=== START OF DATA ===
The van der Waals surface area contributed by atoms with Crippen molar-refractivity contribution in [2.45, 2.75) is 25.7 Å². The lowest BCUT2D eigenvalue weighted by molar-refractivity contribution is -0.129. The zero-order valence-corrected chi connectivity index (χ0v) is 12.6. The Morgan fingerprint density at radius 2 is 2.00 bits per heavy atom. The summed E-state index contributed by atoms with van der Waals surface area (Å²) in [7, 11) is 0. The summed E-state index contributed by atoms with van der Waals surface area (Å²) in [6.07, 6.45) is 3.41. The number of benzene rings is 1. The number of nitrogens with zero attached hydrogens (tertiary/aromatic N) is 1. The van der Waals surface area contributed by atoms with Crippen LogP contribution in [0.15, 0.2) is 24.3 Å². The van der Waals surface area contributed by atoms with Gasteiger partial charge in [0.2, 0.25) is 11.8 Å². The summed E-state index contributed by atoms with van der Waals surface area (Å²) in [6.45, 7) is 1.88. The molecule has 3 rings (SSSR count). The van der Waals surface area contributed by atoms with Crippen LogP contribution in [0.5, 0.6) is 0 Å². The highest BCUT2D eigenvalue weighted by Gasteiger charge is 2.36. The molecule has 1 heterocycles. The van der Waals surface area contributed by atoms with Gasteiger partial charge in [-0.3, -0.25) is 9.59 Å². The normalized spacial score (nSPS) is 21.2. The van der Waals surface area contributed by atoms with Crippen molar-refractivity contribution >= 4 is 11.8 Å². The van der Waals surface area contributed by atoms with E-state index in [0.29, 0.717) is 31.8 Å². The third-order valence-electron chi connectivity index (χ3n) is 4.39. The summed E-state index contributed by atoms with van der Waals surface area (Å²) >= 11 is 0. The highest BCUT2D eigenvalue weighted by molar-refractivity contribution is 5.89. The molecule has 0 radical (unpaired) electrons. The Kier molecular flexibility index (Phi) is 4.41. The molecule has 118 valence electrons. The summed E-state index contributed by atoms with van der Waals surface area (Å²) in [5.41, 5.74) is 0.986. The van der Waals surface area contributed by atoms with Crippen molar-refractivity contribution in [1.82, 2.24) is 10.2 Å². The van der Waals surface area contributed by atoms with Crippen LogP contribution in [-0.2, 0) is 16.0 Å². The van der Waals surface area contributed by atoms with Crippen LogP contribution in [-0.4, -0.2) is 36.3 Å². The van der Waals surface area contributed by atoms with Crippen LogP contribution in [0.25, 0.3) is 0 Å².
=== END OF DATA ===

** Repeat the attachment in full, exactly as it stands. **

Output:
The van der Waals surface area contributed by atoms with Crippen molar-refractivity contribution in [2.45, 2.75) is 25.7 Å². The lowest BCUT2D eigenvalue weighted by molar-refractivity contribution is -0.129. The zero-order valence-corrected chi connectivity index (χ0v) is 12.6. The Morgan fingerprint density at radius 2 is 2.00 bits per heavy atom. The summed E-state index contributed by atoms with van der Waals surface area (Å²) in [7, 11) is 0. The summed E-state index contributed by atoms with van der Waals surface area (Å²) in [6.07, 6.45) is 3.41. The number of benzene rings is 1. The number of nitrogens with zero attached hydrogens (tertiary/aromatic N) is 1. The van der Waals surface area contributed by atoms with Crippen LogP contribution in [0.15, 0.2) is 24.3 Å². The van der Waals surface area contributed by atoms with Gasteiger partial charge in [0.2, 0.25) is 11.8 Å². The summed E-state index contributed by atoms with van der Waals surface area (Å²) in [6.45, 7) is 1.88. The molecule has 3 rings (SSSR count). The van der Waals surface area contributed by atoms with Crippen LogP contribution in [0.5, 0.6) is 0 Å². The highest BCUT2D eigenvalue weighted by Gasteiger charge is 2.36. The molecule has 1 heterocycles. The van der Waals surface area contributed by atoms with Gasteiger partial charge in [-0.3, -0.25) is 9.59 Å². The normalized spacial score (nSPS) is 21.2. The van der Waals surface area contributed by atoms with Crippen molar-refractivity contribution >= 4 is 11.8 Å². The van der Waals surface area contributed by atoms with E-state index in [0.29, 0.717) is 31.8 Å². The third-order valence-electron chi connectivity index (χ3n) is 4.39. The summed E-state index contributed by atoms with van der Waals surface area (Å²) >= 11 is 0. The highest BCUT2D eigenvalue weighted by molar-refractivity contribution is 5.89. The molecule has 0 radical (unpaired) electrons. The Kier molecular flexibility index (Phi) is 4.41. The molecule has 118 valence electrons. The summed E-state index contributed by atoms with van der Waals surface area (Å²) in [5.41, 5.74) is 0.986. The van der Waals surface area contributed by atoms with Crippen molar-refractivity contribution in [1.82, 2.24) is 10.2 Å². The van der Waals surface area contributed by atoms with Crippen LogP contribution in [-0.2, 0) is 16.0 Å². The van der Waals surface area contributed by atoms with Crippen LogP contribution in [-0.4, -0.2) is 36.3 Å². The van der Waals surface area contributed by atoms with Crippen LogP contribution in [0.25, 0.3) is 0 Å².